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Reckless Booze Adverts Make a Mockery of DrinkAware Campaigns!

March 2017

Reckless Booze Adverts Make a Mockery of DrinkAware Campaigns!

There’s a sign outside a high-street pub which is a minute’s stroll from Allen Carr’s Worldwide HQ in Raynes Park, London. I walk past it every morning on my way from the train station. Every time I do so it seems to bother me a little more. I think it’s the indiscriminate nature of the advert. It’s on an A-board right on the high street opposite the railway station which is used by nearly 11,000 people (including kids) each day. Not to mention the hundreds of local kids that walk past the sign each and every day on their way to and from school.

The Hi-Viz colours and pop art splashes scream “This stuff is cool!”

There’s something entirely indiscriminate about the way the sign just sits there, day in, day out shouting it’s luminous, almost “Hi-Viz” message to anyone going about their daily business. And what a message it is; “Bomb Bar”, “Flavoured Shots”, “Hot Shots”, and “Sharp Shooters” with menu items such as “Glitter Bomb”, “Fire Bomb”, “Jack Daniel’s Tennessee Fire”, and “Smirnoff Gold” that scream ‘aspirational branding’ as well as the seemingly harmless, almost fresh and healthy sounding “Apple”, “Cherry”, “Mango”, and “Tropical” shots. Look at those colours, and the way they’re splashed in an almost pop art fashion across the poster.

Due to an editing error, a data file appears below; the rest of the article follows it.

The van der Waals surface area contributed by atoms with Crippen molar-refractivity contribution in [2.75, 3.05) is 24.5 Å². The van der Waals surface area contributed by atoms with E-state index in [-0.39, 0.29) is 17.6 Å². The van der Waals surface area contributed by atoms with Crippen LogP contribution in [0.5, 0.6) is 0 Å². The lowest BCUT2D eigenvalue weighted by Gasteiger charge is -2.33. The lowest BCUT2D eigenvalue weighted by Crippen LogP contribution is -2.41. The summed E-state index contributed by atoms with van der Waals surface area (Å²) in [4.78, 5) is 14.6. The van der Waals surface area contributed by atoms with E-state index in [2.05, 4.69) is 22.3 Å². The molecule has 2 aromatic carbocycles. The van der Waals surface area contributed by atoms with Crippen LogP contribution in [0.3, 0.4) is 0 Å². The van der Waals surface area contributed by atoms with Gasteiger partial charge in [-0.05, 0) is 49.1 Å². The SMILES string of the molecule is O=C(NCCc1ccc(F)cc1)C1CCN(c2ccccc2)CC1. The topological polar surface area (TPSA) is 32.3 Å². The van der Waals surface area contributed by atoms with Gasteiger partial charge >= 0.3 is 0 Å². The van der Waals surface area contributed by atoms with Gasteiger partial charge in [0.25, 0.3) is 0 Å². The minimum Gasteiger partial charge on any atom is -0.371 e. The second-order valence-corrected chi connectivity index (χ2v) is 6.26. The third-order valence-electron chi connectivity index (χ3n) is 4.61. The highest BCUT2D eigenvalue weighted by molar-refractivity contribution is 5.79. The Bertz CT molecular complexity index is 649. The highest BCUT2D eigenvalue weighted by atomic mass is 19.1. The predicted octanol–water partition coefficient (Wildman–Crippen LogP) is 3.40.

What’s the message? “Get cheap booze here!”

All that aside, the pricing is aggressively pitched at the buying of rounds of 2, 4, or 5 and shouts ‘cheap booze’. The message is clear, come in, drink as much as you can, as fast as you can. It makes a mockery of the snazzy little logo, squeezed in at the bottom of the poster saying “ENJOY RESPONSIBLY”. It’s surely not coincidental that the only part of the logo that is actually readable to the passer-by is “ENJOY”. Because it is written in large letters. And “RESPONSIBLY” is written small. What message is it that you think the booze companies are trying to convey? So much for the ‘DrinkAware’ campaigns that seemingly approve of such ‘manipulation’ of font size in its warning messaging in order to deliberately deliver the exact opposite “message” than that which is implied by the text alone.

Read more about ‘How to Stop Drinking’ with Allen Carr’s Easyway

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From the desk of John Dicey, Worldwide CEO & Senior Therapist, Allen Carr’s Easyway